• We'll also be looking at an important villa at Boscotrecase.

  • And you can see the proximity of those two to the sites we've

  • already discussed--Pompeii, Herculaneum,

  • Boscoreale, and also Naples, up here.

  • I want to look first at a villa, or the paintings at a

  • villa, at Oplontis.

  • This villa--and you see a plan of it here--appears to have

  • belonged to a woman by the name of Poppaea--P-o-p-p-a-e-a.

  • Who was Poppaea?

  • Poppaea was first the mistress and then the wife of Rome's

  • notorious emperor Nero.

  • Initially it looked as if the two were soul mates because she

  • seemed to have as much of a mean streak as he did,

  • in that she encouraged him, quite avidly,

  • to murder his mother, to murder his first wife,

  • and even to murder the philosopher Seneca.

  • But despite the fact that they seemed to have been soul mates,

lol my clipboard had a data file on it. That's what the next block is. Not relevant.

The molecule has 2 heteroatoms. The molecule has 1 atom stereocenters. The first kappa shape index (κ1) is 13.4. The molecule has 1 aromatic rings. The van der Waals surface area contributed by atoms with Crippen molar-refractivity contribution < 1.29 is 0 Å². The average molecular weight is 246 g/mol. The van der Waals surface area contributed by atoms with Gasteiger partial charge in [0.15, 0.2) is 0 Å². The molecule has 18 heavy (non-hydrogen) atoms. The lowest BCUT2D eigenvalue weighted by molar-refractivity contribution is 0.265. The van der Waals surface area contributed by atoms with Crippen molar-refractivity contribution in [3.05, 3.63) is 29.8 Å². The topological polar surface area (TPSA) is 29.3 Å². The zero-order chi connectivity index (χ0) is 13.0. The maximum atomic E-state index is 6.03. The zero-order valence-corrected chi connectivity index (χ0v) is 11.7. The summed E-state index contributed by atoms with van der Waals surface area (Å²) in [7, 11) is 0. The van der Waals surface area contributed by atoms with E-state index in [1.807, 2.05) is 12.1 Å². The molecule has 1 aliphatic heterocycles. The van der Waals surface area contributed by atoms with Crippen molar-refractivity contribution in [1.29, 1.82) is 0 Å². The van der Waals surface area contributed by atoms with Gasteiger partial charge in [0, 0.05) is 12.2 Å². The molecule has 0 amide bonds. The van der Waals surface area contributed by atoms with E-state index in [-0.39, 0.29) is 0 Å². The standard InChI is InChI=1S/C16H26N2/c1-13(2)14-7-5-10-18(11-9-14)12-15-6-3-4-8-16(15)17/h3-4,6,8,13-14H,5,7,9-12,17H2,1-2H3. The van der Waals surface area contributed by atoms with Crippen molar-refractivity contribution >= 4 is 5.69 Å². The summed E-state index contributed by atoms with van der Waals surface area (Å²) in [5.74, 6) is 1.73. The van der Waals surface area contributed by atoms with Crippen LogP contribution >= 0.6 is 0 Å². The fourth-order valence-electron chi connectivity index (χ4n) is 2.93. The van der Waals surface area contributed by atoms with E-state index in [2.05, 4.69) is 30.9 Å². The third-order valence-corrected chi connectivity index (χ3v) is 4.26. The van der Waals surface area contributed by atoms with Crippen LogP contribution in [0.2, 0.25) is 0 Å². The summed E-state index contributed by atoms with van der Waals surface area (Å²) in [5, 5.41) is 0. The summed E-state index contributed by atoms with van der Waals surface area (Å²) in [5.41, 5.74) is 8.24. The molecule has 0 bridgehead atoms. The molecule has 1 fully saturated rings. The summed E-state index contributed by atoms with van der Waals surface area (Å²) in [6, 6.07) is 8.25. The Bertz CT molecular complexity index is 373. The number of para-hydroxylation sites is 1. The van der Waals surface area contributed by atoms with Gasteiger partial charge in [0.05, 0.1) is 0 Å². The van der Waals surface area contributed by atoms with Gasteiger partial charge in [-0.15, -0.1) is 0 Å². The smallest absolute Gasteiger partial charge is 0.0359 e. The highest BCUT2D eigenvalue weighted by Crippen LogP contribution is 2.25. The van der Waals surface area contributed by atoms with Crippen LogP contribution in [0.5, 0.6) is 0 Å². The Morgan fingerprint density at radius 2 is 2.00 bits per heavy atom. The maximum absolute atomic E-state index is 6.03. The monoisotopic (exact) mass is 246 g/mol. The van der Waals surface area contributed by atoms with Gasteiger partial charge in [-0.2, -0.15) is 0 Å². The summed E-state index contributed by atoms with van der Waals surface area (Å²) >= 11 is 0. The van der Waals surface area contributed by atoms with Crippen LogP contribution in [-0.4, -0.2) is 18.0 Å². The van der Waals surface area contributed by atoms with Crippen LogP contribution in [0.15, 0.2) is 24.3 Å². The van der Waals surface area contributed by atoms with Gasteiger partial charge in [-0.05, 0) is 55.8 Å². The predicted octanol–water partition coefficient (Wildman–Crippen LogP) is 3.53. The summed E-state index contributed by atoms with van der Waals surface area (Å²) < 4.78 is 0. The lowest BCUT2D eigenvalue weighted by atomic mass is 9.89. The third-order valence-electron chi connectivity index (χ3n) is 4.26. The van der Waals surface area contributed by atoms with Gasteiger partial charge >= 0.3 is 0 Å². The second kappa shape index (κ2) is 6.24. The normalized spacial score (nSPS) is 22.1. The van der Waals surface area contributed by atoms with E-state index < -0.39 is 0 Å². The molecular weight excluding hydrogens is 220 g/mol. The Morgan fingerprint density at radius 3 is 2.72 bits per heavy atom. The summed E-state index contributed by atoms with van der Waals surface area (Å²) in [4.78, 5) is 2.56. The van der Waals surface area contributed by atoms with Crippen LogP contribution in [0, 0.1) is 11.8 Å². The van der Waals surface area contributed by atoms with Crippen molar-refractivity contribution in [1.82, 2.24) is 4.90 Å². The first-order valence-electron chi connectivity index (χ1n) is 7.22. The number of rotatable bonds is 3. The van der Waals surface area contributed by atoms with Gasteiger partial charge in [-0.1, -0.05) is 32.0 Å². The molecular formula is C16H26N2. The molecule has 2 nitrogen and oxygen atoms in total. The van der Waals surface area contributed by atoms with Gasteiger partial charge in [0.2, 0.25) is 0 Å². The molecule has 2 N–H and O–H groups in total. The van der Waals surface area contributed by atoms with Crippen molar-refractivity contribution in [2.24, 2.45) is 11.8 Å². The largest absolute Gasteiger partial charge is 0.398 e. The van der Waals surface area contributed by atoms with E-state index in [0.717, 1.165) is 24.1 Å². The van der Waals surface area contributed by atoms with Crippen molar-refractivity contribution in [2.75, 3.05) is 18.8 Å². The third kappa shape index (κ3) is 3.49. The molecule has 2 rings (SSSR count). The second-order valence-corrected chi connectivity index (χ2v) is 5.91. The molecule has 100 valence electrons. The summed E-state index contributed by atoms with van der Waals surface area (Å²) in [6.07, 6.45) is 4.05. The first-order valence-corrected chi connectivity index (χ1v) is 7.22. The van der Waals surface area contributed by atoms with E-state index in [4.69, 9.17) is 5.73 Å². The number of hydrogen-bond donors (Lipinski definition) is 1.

• Nero turned against her, and in fact when she announced

  • to him that she was pregnant, he kicked her in the stomach,

  • which caused her death.

  • But after her death he took advantage of her death and

  • divinized her, made her a diva for his

  • own political purposes.

  • So a very interesting saga here, between Nero and his wife

  • Poppaea.

  • The reason that we think Poppaea owned this villa,

  • or lived in this villa at some point--

  • and the villa dates, we believe, to 20 to 10 B.C.--

  • the reason we believe that she lived there is that there was an

  • amphora, one of these terracotta pots,

  • that was found in the excavation with the name of a